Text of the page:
Take Control of Your SSL/TLS Servers to Avoid Security Breaches and Public Outages

12.10.2018 | Stuart Horler

It is critical that enterprises audit their SSL/TLS servers as part of a regular security hygiene assessment process. Failure to do so can lead to security breaches and service outages.

Every year we see very public examples of companies that have suffered outages due to certificate expiration. Last week’s headlines about significant outages in Europe and Japan underscore that expired certificates can have a massive impact on a business. If technology stops running, the business will, too – with potentially disastrous consequences for sales, customer confidence, and brand equity, not to mention productivity.

Since its creation by Netscape in 1994, the SSL/TLS protocol has suffered a number of significant attacks. Over time, standards and compliance bodies like PCI-DSS, NIST, CIS and the IETF have published guidelines on which SSL/TLS protocols and cipher suites should be used in order to avoid becoming victims of attacks such as DROWN, POODLE, BEAST, CRIME and ROBOT.

Taking steps to ensure compliance-readiness

These guidelines are continuously revised, and the latest version of the PCI-DSS standard no longer considers the SSL 2.0, SSL 3.0 and TLS 1.0 protocols to be secure. Whilst TLS 1.1 is still acceptable, the 1.2 version of the TLS protocol is considered best practice as it includes support for modern AEAD cipher suites. The use of anything other than TLS 1.1 or TLS 1.2 will cause a business to fail PCI compliance as of June 2018.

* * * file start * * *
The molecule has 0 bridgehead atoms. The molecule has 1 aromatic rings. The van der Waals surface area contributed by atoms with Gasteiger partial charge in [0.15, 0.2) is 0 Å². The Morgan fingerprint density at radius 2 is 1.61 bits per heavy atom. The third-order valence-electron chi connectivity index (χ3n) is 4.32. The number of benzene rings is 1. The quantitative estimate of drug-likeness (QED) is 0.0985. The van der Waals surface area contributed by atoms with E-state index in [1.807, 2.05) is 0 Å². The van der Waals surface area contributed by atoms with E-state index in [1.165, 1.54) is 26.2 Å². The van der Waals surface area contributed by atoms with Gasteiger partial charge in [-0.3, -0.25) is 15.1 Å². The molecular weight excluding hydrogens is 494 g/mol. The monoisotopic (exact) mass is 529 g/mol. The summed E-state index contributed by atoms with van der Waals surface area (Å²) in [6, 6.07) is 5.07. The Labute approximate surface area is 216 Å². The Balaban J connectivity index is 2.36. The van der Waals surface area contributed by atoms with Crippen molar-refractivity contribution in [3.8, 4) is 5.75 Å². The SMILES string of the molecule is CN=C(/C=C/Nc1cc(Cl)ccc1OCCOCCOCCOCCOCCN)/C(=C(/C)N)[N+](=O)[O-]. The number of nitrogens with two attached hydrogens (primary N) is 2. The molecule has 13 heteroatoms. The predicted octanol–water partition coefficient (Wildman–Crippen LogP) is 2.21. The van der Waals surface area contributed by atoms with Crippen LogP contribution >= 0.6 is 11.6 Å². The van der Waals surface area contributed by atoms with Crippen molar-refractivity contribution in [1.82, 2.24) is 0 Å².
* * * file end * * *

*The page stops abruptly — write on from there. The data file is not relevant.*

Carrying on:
Business Resilience starts with good security hygiene and total visibility of your environment. Auditing an environment to ensure you’re compliance-ready can be very difficult, but using Tanium you can immediately show:

  • Every server in your environment that offers only TLS 1.1 and TLS 1.2 and therefore meets PCI-DSS compliance requirements
  • If an SSL server offers TLS 1.2, the strongest version of the TLS protocol that is readily available
  • Servers that offer SSL 2.0, SSL 3.0 and TLS 1.0, and thus put you at risk for noncompliance – and a breach
  • Certificates that are soon to expire

Business Resilience is more than prevention. It’s more than recovery. It’s a shared practice that unites IT, operations and security teams to ensure strong security fundamentals are embedded across the entire company network. Only then can organizations act – and react – in real-time to threats and outages.

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